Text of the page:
Tuesday, February 16, 2016

Mexico Day 5: Franz Mayer Museum and Ballet Folklorico

On our last full day in Mexico, we walked to the Franz Mayer Museum.

Located in a former monastery and hospital, the museum houses a collection of decorative and utilitarian arts that Mayer, a German-Mexican financier, amassed over his life--furniture, silver, ceramics, etc. Many of the pieces come from Europe, although the majority originated in Mexico, with a European flair that suggests they were for wealthy colonials.

Jars, 18th c.

Adan Diaz, 1514-1519
The oddest item I saw was a delicate miniature ivory anatomical model of the female body from 18th-c. Nuremberg, Germany:

As an added bonus, the museum was hosting its seventh biennial exhibit of utilitarian ceramics. Some of my favorites are below.

"Noche de estrellas," Erika Rocio Martinez Iraundegui
"Medusa," Carlos Vizcaino Guitierrez 
"No somos iguales," Adrian Cruz Ramirez
"Tamul" and "Tulum," Ana Carolina Colin Garcia Guijosa
"Edoné Corset," EDM Fashion (Oscar Vazquez Alanis)
"Bules," La Chicharra and Justina Ricardez
"Ocho parades," Jose Luis Torres Flores
"Plato puzzole," Daniel Alejandro Cruz Vazquez
Works by the jurors were on display inside, including...

"Cactus," Javier Villegas. I'm wishing I had made note of the fish and shell shapes hanging on the wall; they look like they could be ocarinas.
"Las firmas del agua," Gloria Carrasco
"Experimentaciones a través del microscopio," Adriana Dias de Cossio 
(Glaze detail)
That evening, we went up the hill to Chapultepec Castle for an outdoor performance by Ballet Folklorico de Mexico. We hadn't realized it was going to be a Christmas show until we arrived to hear patience-straining syrupy pre-show Christmas music coming from the loudspeakers; but the show itself was beautifully and tastefully done, combining picture-perfect tableaux vivants with live music (choir and band), live animals, and energetic dancing. The show depicted the Annunciation through the Nativity to Epiphany; once the three kings arrived on horseback, bringing gifts of gold, frankincense, myrrh, the Christmas theme gave way to abundant gifts of folk dance from across Mexico.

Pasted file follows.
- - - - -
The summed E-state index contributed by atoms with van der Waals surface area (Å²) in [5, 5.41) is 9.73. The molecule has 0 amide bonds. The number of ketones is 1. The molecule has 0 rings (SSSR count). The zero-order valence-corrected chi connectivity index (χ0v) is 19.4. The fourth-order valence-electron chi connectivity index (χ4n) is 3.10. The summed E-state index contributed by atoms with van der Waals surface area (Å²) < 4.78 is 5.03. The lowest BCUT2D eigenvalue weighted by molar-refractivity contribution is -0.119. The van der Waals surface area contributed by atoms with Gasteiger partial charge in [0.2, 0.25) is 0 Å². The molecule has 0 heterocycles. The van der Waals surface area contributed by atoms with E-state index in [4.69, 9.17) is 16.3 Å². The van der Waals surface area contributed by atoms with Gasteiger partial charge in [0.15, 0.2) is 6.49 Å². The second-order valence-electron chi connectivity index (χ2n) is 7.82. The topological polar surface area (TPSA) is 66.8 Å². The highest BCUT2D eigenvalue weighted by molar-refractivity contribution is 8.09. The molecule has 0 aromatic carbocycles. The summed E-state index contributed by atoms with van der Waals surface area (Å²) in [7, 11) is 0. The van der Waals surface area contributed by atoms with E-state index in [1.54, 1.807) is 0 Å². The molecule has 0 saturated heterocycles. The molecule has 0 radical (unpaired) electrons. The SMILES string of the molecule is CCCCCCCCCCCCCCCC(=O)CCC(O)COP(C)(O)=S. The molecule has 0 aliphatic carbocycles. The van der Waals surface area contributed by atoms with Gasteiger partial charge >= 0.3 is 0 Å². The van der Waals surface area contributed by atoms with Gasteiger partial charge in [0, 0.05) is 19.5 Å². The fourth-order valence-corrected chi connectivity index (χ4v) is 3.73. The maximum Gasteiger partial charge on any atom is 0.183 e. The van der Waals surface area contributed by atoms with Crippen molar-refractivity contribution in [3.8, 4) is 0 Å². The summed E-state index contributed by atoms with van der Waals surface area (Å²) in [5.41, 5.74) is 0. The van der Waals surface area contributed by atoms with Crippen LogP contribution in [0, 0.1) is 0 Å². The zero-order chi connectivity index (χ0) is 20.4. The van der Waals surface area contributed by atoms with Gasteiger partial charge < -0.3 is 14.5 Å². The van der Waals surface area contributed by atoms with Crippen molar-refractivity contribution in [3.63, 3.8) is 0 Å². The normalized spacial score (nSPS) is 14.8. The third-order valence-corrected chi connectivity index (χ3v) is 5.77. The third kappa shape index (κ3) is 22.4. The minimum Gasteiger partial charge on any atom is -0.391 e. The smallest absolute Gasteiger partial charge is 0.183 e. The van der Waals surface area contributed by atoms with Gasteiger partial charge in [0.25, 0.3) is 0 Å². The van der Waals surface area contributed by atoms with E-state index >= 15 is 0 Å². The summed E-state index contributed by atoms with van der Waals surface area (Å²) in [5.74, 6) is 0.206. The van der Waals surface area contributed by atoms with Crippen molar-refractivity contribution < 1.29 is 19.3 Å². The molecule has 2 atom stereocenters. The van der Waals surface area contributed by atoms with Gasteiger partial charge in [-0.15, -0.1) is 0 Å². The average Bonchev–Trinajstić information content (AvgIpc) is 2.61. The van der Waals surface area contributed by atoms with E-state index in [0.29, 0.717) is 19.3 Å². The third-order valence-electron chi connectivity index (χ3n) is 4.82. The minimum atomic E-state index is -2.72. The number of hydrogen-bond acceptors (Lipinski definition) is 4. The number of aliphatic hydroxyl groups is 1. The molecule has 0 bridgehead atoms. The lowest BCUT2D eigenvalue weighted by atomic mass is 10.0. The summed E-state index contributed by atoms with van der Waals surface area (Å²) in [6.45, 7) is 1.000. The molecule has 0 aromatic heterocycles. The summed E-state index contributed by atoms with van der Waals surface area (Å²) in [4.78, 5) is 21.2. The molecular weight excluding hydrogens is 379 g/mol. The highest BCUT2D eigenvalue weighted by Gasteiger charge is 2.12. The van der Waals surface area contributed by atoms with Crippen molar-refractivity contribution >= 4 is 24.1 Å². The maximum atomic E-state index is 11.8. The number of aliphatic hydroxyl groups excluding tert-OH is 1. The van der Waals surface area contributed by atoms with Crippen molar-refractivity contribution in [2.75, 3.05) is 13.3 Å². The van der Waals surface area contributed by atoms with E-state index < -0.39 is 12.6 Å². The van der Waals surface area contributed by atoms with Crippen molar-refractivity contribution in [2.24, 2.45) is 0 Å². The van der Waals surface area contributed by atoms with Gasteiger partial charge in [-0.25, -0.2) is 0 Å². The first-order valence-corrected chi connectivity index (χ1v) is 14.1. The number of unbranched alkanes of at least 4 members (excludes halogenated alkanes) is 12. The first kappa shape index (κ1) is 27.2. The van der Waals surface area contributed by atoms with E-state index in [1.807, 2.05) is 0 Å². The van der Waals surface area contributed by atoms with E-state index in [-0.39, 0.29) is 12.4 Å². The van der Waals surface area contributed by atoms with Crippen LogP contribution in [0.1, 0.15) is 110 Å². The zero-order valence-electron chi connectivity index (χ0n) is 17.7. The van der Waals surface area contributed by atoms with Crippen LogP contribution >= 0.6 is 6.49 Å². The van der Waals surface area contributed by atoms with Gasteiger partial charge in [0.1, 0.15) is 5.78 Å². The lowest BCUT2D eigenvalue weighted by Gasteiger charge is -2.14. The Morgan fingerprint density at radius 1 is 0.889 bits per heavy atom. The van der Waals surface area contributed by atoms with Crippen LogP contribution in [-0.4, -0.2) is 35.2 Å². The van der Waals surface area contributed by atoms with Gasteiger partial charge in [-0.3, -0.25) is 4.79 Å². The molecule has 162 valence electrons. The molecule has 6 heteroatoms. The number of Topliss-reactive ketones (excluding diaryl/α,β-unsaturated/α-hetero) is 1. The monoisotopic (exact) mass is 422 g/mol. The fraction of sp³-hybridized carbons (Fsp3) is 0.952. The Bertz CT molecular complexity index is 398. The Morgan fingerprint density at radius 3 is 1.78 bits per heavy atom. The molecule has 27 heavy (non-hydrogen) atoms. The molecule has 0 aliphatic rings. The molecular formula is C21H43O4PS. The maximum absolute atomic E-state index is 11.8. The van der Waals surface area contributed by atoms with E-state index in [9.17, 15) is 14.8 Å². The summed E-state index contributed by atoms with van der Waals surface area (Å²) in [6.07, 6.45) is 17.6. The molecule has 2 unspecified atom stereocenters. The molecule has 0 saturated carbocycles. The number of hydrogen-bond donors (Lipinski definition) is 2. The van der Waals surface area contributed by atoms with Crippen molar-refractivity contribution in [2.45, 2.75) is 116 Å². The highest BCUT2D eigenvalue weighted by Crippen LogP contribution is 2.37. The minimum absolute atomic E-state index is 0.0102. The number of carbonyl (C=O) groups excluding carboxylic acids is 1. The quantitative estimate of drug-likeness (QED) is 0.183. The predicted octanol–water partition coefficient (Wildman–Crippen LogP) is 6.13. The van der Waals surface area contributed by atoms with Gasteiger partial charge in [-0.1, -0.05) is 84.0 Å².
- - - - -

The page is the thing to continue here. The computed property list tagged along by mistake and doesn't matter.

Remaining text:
La Virgin, straight out of a picture book. Notice the donkey and cow, followed by the choir and instrumentalists.

King #2
Viva Mexico!

Monday, February 15, 2016

Mexico Day 4: Templo Mayor and a billboard

More scenes from Mexico...

On our fourth day, we made our way over to the Templo Mayor archaeological site and museum. The Aztec temple, built in the 14th century and dedicated to Tlaloc (the god of water and agriculture) and Huiztilopochtli (the god of war), was destroyed by the Spanish in 1521. It was "rediscovered" in fits and starts in the 19th century, with major excavations beginning in 1978. Below is a mishmash of photos that fails to do justice to the immensity of what's there.

A view of the Cathedral behind a temple wall
This incense pot has quite the claw
Tlaloc pot
Representations of faces with flesh still on 'em...

...and without...

An intimidating [larger-than-life-sized-human]-sized bat god.
An Aztec chacmool, happy to receive the hearts of the freshly sacrificed
Need to update your temple? Just build a new layer on top of it. Layer upon layer...

Mexico Day 3: Teotihuacan

Still catching up with Mexico photos...

On our third day visiting P in Mexico, we went to Teotihuacan.

We began just outside the perimeter of the site. Only about 10% of Teotihuacan has been excavated, so saying "just outside the perimeter" still means in the middle of the ancient city.
(source: http://www.frommers.com/images/destinations/maps/jpg-2006/41_teotihuacan.jpg)
Our first stop was at the palace of Tepantitla, where we admired the frescoes known as the "Paradise of Tlaloc"; P called them "Tlaloc's Water Park." Tlaloc was the Aztec god of water and agriculture.